Thirty minutes after the meeting began, Eidinger and Nikolas Schiller, co-founder of DC Marijuana Justice, were done and outside the White House. They held a banner that read “President Obama, We need a higher level meeting.”
Washington Post: About that ‘bud summit’ at the White House — pot activists are still waiting
|| 6/25/2016 || 10:55 pm || + Render A Comment || ||
Washington Post – Letter to the Editor: The D.C. Council’s marijuana club ban inadvertently creates the ‘smokeasy’
|| 1/11/2016 || 11:44 am || + Render A Comment || ||
The Jan. 7 editorial “Clouded judgment” regurgitated the same tired argument that the District is moving too fast to change discriminatory cannabis laws. But as council member Brianne K. Nadeau (D-Ward 1) said, there is no emergency that warrants a ban.
Beginning July 17, 2014, the day the D.C. Council’s decriminalization law went into effect, it stopped being a criminal offense to have cannabis clubs in the District. It wasn’t a criminal offense to have private events, where the public is not invited and cannabis could be used behind closed doors. The decriminalization law says that the smell of cannabis is not probable cause for police action. Private cannabis clubs could have been created before Initiative 71 was voted on, but they weren’t.
By rubber-stamping the mayor’s ban, the council inadvertently created the “smokeasy,” a private residence where adults consume cannabis together. Is this the “unintended consequence” of poorly crafted emergency legislation? It’s a hallmark of poor governance to enact laws to solve a problem that doesn’t exist. By banning cannabis-using adults from gathering at private venues, the council created a problem.
We look forward to working with the mayor and the D.C. Council on fixing the ban so all adults have access to safe places outside their homes to use cannabis responsibly.
Adam Eidinger and Nikolas Schiller, Washington
The writers are founders of DCMJ and authors of Initiative 71.
SOURCE: Washington Post
Washington Post: On Day 1 of legalization, Bowser submits bill to prevent ‘pot clubs’
|| 2/26/2015 || 6:17 pm || + Render A Comment || ||
Washington Post: Odds are increasing that D.C. will vote on legalizing marijuana — despite Congress
|| 6/29/2014 || 12:41 pm || + Render A Comment || ||
“I can’t tell you how many times I heard ‘I’m gonna vote for it, but I will not sign it.’ ‘No, I can’t vote for it, I’m a teacher, I’m a federal worker, I’m a government contractor, ‘I’ll lose my job.’?” Eidinger said.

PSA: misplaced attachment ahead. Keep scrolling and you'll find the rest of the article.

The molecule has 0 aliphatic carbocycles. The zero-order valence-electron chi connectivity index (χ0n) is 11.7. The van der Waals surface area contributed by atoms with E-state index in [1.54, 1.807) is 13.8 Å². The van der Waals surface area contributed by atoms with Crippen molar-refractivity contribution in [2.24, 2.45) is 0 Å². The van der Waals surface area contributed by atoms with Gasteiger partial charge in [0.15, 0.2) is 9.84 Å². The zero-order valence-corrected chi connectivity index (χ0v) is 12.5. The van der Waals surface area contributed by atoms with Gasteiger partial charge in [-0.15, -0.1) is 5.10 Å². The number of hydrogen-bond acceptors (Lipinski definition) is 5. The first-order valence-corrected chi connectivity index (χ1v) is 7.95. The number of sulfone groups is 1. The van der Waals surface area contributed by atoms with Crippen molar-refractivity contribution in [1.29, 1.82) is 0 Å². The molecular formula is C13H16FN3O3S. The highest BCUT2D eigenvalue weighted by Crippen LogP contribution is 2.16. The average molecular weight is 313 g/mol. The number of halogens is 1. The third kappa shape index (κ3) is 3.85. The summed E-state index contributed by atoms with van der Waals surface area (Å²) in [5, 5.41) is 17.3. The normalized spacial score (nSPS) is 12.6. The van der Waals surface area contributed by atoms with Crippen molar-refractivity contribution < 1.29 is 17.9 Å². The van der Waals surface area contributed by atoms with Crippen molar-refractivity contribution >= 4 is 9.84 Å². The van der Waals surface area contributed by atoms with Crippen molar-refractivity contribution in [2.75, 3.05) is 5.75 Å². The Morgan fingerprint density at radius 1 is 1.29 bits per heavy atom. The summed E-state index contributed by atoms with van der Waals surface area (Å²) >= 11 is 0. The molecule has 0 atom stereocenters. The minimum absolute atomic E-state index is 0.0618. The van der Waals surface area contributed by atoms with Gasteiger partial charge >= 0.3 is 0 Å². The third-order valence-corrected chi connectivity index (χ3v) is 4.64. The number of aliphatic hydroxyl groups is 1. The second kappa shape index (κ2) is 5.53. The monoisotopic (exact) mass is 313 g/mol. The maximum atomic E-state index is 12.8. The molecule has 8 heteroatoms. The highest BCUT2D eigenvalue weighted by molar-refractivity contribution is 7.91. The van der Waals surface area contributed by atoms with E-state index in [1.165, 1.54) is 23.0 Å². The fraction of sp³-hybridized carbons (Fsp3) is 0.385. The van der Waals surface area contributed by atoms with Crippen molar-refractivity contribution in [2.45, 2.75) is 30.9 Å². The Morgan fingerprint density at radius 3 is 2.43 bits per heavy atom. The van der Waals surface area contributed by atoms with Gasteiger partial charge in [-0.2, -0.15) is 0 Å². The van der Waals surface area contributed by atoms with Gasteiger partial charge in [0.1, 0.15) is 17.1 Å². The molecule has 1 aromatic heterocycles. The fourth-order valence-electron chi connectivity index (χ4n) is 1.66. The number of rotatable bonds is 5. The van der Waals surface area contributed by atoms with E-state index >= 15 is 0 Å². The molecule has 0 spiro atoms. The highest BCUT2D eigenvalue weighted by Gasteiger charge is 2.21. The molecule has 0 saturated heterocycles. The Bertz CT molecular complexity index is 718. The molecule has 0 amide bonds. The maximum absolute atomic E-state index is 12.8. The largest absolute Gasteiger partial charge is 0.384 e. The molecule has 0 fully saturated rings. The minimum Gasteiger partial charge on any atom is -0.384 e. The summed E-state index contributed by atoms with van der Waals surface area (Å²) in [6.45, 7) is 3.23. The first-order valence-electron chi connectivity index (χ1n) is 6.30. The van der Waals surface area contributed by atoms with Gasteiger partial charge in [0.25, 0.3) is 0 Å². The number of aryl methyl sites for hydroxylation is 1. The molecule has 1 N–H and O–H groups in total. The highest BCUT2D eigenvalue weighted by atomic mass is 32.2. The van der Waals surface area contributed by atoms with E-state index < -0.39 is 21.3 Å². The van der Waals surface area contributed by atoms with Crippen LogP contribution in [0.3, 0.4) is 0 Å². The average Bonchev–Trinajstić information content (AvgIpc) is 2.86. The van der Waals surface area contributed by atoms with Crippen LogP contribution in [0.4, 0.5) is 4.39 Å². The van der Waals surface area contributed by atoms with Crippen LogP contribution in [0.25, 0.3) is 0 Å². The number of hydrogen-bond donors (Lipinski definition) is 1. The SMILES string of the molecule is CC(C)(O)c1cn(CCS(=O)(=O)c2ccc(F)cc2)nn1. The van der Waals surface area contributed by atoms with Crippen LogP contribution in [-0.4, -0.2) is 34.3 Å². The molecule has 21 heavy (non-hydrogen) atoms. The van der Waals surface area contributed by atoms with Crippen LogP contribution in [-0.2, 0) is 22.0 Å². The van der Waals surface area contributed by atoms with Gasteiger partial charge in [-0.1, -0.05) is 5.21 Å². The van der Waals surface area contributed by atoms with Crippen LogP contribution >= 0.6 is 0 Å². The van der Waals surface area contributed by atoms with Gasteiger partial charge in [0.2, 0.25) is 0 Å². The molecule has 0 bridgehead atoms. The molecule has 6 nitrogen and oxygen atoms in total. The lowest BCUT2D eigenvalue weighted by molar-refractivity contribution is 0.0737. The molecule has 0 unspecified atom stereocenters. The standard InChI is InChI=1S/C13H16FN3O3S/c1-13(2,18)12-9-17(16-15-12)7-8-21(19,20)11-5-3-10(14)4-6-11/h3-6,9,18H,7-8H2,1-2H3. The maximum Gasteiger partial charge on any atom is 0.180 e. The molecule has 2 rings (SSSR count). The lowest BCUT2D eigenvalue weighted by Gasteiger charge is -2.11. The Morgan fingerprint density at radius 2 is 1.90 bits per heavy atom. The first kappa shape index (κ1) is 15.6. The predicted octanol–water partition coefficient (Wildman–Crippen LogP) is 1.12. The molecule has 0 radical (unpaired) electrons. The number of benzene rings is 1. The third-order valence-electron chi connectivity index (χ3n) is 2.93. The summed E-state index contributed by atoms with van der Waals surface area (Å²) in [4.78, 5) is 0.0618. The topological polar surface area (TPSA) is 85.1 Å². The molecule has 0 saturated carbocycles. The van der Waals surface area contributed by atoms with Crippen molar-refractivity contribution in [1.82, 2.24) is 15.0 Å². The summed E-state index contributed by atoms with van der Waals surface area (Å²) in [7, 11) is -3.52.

Nikolas Schiller, another top campaign organizer, said he came to see it as a “Snowden factor.” He said, “People don’t want to be put on some government list.”
Look closely and you’ll see my hands in the back right
Text of the Department of Justice’s “Cole Memo” – June 29, 2011
|| 7/31/2011 || 1:59 pm || + Render A Comment || ||
Following up on the Ogden Memo, I decided to post the “Cole Memo” below:
FROM: James M. Cole
Deputy Attorney General
SUBJECT: Guidance Regarding the Ogden Memo in Jurisdictions
Seeking to Authorize Marijuana for Medical Use
Over the last several months some of you have requested the Department’s assistance in responding to inquiries from State and local governments seeking guidance about the Department’s position on enforcement of the Controlled Substances Act (CSA) in jurisdictions that have under consideration, or have implemented, legislation that would sanction and regulate the commercial cultivation and distribution ofmarijuana purportedly for medical use. Some of these jurisdictions have considered approving the cultivation of large quantities of marijuana, or broadening the regulation and taxation of the substance. You may have seen letters responding to these inquiries by several United States Attorneys. Those letters are entirely consistent with the October 2009 memorandum issued by Deputy Attorney General David Ogden to federal prosecutors in States that have enacted laws authorizing the medical use of marijuana (the “Ogden Memo“).
The Department ofJustice is committed to the enforcement ofthe Controlled Substances Act in all States. Congress has determined that marijuana is a dangerous drug and that the illegal distribution and sale of marijuana is a serious crime that provides a significant source of revenue to large scale criminal enterprises, gangs, and cartels. The Ogden Memorandum provides guidance to you in deploying your resources to enforce the CSA as part of the exercise of the broad discretion you are given to address federal criminal matters within your districts.
“Official: Medical marijuana in D.C. by May 2012” by Victor Zapana, Washington Post, July 29, 2011
|| 7/29/2011 || 1:35 pm || + Render A Comment || ||
Today I was in the Washington Post article about the progress of the District’s medical cannabis program.
Still, some possible participants — such as Nikolas Schiller — consider the city’s pace “glacial.” Schiller’s group, D.C. Patients’ Cooperative, identified potential cultivation and dispensary sites in the city after the law passed.
Concerned about the program’s pace, the cooperative did not sign any leases, and many of those sites are no longer available. Schiller, the only paid staff member, was laid off by the group’s investors.
This paragraph in article is slightly incorrect. I wasn’t laid off by the group’s investors. As a board member of the non-profit, hired as an independent contractor by the non-profit, I voted to lay off myself with the majority of board members. It’s not that I was failing to do my job properly, rather, after waiting nearly 18 months and seeing no progress, DCPC decided to stop wasting resources on a program that was moving so slowly.
By Victor Zapana, Washington Post, Published: July 29
A year after the District legalized medical marijuana, nobody is legally growing or selling it. Patients once thought that they could be getting the drug by early 2011, but bureaucratic delays and the city’s caution in implementing its drug law have caused some would-be patients and entrepreneurs to fume.